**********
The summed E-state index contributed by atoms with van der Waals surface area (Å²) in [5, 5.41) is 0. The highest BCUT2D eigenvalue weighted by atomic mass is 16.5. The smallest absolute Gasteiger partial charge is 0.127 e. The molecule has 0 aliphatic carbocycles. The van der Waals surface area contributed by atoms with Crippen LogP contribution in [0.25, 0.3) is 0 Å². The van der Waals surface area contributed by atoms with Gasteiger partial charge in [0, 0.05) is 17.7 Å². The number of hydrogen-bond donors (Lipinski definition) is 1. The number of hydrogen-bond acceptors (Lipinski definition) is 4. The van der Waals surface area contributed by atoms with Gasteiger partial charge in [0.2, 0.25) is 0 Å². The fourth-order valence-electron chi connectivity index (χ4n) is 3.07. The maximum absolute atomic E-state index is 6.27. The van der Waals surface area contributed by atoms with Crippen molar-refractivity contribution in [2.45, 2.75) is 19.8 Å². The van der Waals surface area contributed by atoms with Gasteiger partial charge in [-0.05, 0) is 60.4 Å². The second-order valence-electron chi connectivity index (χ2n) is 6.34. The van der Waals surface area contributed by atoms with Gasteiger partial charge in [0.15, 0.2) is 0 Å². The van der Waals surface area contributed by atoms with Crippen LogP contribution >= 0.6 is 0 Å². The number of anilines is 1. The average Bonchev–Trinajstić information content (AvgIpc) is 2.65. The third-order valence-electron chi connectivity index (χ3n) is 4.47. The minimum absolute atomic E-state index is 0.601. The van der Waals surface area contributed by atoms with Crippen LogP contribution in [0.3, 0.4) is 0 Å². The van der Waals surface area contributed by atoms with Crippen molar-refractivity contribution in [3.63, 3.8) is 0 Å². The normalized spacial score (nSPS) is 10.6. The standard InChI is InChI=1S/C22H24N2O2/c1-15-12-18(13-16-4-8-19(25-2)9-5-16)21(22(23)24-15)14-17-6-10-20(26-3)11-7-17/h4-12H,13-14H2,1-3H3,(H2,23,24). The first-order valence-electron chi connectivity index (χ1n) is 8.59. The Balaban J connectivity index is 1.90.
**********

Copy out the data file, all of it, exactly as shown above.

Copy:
The summed E-state index contributed by atoms with van der Waals surface area (Å²) in [5, 5.41) is 0. The highest BCUT2D eigenvalue weighted by atomic mass is 16.5. The smallest absolute Gasteiger partial charge is 0.127 e. The molecule has 0 aliphatic carbocycles. The van der Waals surface area contributed by atoms with Crippen LogP contribution in [0.25, 0.3) is 0 Å². The van der Waals surface area contributed by atoms with Gasteiger partial charge in [0, 0.05) is 17.7 Å². The number of hydrogen-bond donors (Lipinski definition) is 1. The number of hydrogen-bond acceptors (Lipinski definition) is 4. The van der Waals surface area contributed by atoms with Gasteiger partial charge in [0.2, 0.25) is 0 Å². The fourth-order valence-electron chi connectivity index (χ4n) is 3.07. The maximum absolute atomic E-state index is 6.27. The van der Waals surface area contributed by atoms with Crippen molar-refractivity contribution in [2.45, 2.75) is 19.8 Å². The van der Waals surface area contributed by atoms with Gasteiger partial charge in [-0.05, 0) is 60.4 Å². The second-order valence-electron chi connectivity index (χ2n) is 6.34. The van der Waals surface area contributed by atoms with Gasteiger partial charge in [0.15, 0.2) is 0 Å². The van der Waals surface area contributed by atoms with Crippen LogP contribution >= 0.6 is 0 Å². The number of anilines is 1. The average Bonchev–Trinajstić information content (AvgIpc) is 2.65. The third-order valence-electron chi connectivity index (χ3n) is 4.47. The minimum absolute atomic E-state index is 0.601. The van der Waals surface area contributed by atoms with Crippen LogP contribution in [0.3, 0.4) is 0 Å². The van der Waals surface area contributed by atoms with Crippen molar-refractivity contribution in [3.63, 3.8) is 0 Å². The normalized spacial score (nSPS) is 10.6. The standard InChI is InChI=1S/C22H24N2O2/c1-15-12-18(13-16-4-8-19(25-2)9-5-16)21(22(23)24-15)14-17-6-10-20(26-3)11-7-17/h4-12H,13-14H2,1-3H3,(H2,23,24). The first-order valence-electron chi connectivity index (χ1n) is 8.59. The Balaban J connectivity index is 1.90.